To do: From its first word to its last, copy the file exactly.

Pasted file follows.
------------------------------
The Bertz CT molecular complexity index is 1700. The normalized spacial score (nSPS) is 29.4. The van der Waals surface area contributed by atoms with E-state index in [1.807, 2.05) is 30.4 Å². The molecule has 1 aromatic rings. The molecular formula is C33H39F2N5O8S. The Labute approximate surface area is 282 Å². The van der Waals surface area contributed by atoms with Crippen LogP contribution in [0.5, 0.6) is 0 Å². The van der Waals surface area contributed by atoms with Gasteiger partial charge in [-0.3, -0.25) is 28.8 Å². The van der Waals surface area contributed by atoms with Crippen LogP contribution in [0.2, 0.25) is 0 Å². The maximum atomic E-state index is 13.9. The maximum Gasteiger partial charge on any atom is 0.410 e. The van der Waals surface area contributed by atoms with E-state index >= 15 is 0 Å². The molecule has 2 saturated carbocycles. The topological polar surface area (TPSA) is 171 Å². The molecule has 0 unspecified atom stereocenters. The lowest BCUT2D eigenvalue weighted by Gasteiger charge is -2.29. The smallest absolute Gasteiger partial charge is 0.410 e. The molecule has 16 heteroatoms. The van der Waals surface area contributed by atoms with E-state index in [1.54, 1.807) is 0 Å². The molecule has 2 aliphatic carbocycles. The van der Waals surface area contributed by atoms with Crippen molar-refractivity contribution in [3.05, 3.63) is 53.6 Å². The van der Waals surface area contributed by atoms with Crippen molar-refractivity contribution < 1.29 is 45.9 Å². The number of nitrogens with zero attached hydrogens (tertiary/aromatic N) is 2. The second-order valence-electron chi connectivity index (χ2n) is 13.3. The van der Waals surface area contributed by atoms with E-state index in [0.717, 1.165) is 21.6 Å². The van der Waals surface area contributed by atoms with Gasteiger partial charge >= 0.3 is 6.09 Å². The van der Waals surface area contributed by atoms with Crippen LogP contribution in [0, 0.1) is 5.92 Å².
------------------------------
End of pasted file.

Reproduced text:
The Bertz CT molecular complexity index is 1700. The normalized spacial score (nSPS) is 29.4. The van der Waals surface area contributed by atoms with E-state index in [1.807, 2.05) is 30.4 Å². The molecule has 1 aromatic rings. The molecular formula is C33H39F2N5O8S. The Labute approximate surface area is 282 Å². The van der Waals surface area contributed by atoms with Crippen LogP contribution in [0.5, 0.6) is 0 Å². The van der Waals surface area contributed by atoms with Gasteiger partial charge in [-0.3, -0.25) is 28.8 Å². The van der Waals surface area contributed by atoms with Crippen LogP contribution in [0.2, 0.25) is 0 Å². The maximum atomic E-state index is 13.9. The maximum Gasteiger partial charge on any atom is 0.410 e. The van der Waals surface area contributed by atoms with E-state index >= 15 is 0 Å². The molecule has 2 saturated carbocycles. The topological polar surface area (TPSA) is 171 Å². The molecule has 0 unspecified atom stereocenters. The lowest BCUT2D eigenvalue weighted by Gasteiger charge is -2.29. The smallest absolute Gasteiger partial charge is 0.410 e. The molecule has 16 heteroatoms. The van der Waals surface area contributed by atoms with E-state index in [1.54, 1.807) is 0 Å². The molecule has 2 aliphatic carbocycles. The van der Waals surface area contributed by atoms with Crippen molar-refractivity contribution in [3.05, 3.63) is 53.6 Å². The van der Waals surface area contributed by atoms with Crippen molar-refractivity contribution < 1.29 is 45.9 Å². The number of nitrogens with zero attached hydrogens (tertiary/aromatic N) is 2. The second-order valence-electron chi connectivity index (χ2n) is 13.3. The van der Waals surface area contributed by atoms with E-state index in [0.717, 1.165) is 21.6 Å². The van der Waals surface area contributed by atoms with Gasteiger partial charge >= 0.3 is 6.09 Å². The van der Waals surface area contributed by atoms with Crippen LogP contribution in [0, 0.1) is 5.92 Å².